Is this ironic, or what?
A hipster-groovester joint, down in a semi-derelict area overlooking the river. By day, the street is lined by shops that all sell car, motorcycle and bicycle accessories that I wouldn't trust with my life. And blow-up kayaks, which I would. By night, one enters a sleek, minimalist bar where a man with thin spectacles and elaborate facial hair is making (very good) mojitos. It's hard to tell the staff from the clientele. Most of the spectacles are thin. Most of the facial hair is elaborate. Many of the women have short fringes and a direct gaze.
We are there to see the photographs of a friend. They are good, although he hasn't shared them yet, as far as I can tell. We go upstairs to a fine terrace, and behind us flows the Tiber. The photographs, kind of animated, are projected on a screen with vaguely Indian music tinkling alongside them. We sip cocktails. We chat about the scene, about Italian politics, about the joy of the Roman summer, and when and what we might eat.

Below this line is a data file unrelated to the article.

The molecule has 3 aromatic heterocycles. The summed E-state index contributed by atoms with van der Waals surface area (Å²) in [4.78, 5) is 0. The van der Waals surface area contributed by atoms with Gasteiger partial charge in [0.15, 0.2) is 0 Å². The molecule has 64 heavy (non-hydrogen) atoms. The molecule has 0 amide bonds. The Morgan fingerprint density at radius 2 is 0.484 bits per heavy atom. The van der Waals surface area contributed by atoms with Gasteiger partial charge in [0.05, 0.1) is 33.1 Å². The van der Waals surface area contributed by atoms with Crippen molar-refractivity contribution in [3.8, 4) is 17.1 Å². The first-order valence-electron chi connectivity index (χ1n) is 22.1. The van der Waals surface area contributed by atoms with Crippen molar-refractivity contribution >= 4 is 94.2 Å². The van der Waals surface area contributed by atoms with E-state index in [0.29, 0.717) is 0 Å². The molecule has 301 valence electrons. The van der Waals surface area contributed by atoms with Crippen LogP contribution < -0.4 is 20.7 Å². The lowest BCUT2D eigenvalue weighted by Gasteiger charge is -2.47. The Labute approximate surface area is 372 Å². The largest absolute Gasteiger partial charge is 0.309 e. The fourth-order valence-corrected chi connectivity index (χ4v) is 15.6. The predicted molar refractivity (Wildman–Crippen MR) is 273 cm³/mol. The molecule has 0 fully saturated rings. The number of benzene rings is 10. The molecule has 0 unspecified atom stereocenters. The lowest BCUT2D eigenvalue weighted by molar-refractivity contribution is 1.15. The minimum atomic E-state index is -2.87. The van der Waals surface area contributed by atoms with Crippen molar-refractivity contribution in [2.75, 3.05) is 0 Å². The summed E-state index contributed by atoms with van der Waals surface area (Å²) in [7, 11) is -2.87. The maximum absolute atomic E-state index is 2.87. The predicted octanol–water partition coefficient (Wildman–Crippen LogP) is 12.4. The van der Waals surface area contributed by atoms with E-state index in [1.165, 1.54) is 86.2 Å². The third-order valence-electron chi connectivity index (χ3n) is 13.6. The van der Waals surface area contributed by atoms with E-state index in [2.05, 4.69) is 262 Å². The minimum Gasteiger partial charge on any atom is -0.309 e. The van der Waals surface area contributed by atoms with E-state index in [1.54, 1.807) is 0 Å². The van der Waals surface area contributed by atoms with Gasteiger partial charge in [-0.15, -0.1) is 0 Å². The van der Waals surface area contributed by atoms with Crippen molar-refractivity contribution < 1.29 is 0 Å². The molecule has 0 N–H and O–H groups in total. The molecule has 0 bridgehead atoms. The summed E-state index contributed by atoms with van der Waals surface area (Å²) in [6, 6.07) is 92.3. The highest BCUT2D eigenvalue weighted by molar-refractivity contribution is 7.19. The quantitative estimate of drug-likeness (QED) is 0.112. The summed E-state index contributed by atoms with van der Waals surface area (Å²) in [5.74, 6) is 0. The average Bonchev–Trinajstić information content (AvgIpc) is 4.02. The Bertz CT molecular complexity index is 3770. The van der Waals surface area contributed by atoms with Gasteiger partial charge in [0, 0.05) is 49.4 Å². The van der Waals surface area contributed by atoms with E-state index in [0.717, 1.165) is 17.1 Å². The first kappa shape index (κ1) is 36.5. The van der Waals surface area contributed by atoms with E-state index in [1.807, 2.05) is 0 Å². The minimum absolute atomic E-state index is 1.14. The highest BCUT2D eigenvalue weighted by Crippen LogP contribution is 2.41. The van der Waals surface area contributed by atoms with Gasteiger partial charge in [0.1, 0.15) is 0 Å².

A man appears in front of the projections screen. He wears jeans and a hoodie, bandages cover his face, big shades; l'uomo invisibile. He tells us that he is Colombian and a poet and that he loves Romano. He then reads some of his poems, in Romano. I understand fragments, and he gets lots of laughs, but he is not G.G. Belli.
And then, to our total astonishment, he makes way for "The Dunes". The Dunes are two women who proceed to do interpretative belly-dances. I have the presence of mind, and the presence of camera, to video a small part of the performance.
I was truly embarrassed. What was this all about? In such a cutting edge joint? I suppose it could have been a post-modern, somewhat ironic acknowledgment of something or other, but I'm pretty sure it wasn't. I'm pretty sure it was just hipster-groovester men and women with short fringes watching exotic women do what exotic women have always done here, since the days of Cleopatra.
We made our excuses and left, to a slap-up and well-nigh perfect feed of aglio olio.